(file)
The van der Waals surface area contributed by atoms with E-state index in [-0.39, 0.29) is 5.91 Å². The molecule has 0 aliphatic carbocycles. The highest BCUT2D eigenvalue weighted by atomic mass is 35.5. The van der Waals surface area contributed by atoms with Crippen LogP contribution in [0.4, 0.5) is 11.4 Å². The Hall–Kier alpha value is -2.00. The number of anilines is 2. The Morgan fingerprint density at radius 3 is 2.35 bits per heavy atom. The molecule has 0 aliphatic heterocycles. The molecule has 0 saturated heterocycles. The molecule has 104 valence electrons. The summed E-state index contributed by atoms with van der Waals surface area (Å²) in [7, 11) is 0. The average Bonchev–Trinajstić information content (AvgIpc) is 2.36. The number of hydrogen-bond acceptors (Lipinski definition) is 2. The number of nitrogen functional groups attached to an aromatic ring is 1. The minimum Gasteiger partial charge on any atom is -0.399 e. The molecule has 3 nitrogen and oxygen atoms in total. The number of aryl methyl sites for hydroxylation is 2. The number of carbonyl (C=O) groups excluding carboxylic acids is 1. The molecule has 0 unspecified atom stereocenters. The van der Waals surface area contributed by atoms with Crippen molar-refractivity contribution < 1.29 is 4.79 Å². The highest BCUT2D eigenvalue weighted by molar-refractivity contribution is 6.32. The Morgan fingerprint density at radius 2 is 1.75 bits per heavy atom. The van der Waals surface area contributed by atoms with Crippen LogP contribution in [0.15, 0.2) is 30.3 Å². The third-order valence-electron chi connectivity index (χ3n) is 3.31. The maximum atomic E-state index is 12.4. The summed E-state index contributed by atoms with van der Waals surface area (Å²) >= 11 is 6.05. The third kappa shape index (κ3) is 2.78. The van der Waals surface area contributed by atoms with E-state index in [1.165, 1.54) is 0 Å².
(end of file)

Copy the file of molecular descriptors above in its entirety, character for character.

The van der Waals surface area contributed by atoms with E-state index in [-0.39, 0.29) is 5.91 Å². The molecule has 0 aliphatic carbocycles. The highest BCUT2D eigenvalue weighted by atomic mass is 35.5. The van der Waals surface area contributed by atoms with Crippen LogP contribution in [0.4, 0.5) is 11.4 Å². The Hall–Kier alpha value is -2.00. The number of anilines is 2. The Morgan fingerprint density at radius 3 is 2.35 bits per heavy atom. The molecule has 0 aliphatic heterocycles. The molecule has 0 saturated heterocycles. The molecule has 104 valence electrons. The summed E-state index contributed by atoms with van der Waals surface area (Å²) in [7, 11) is 0. The average Bonchev–Trinajstić information content (AvgIpc) is 2.36. The number of hydrogen-bond acceptors (Lipinski definition) is 2. The number of nitrogen functional groups attached to an aromatic ring is 1. The minimum Gasteiger partial charge on any atom is -0.399 e. The molecule has 3 nitrogen and oxygen atoms in total. The number of aryl methyl sites for hydroxylation is 2. The number of carbonyl (C=O) groups excluding carboxylic acids is 1. The molecule has 0 unspecified atom stereocenters. The van der Waals surface area contributed by atoms with Crippen molar-refractivity contribution < 1.29 is 4.79 Å². The highest BCUT2D eigenvalue weighted by molar-refractivity contribution is 6.32. The Morgan fingerprint density at radius 2 is 1.75 bits per heavy atom. The van der Waals surface area contributed by atoms with Crippen LogP contribution in [0.15, 0.2) is 30.3 Å². The third-order valence-electron chi connectivity index (χ3n) is 3.31. The maximum atomic E-state index is 12.4. The summed E-state index contributed by atoms with van der Waals surface area (Å²) >= 11 is 6.05. The third kappa shape index (κ3) is 2.78. The van der Waals surface area contributed by atoms with E-state index in [1.165, 1.54) is 0 Å².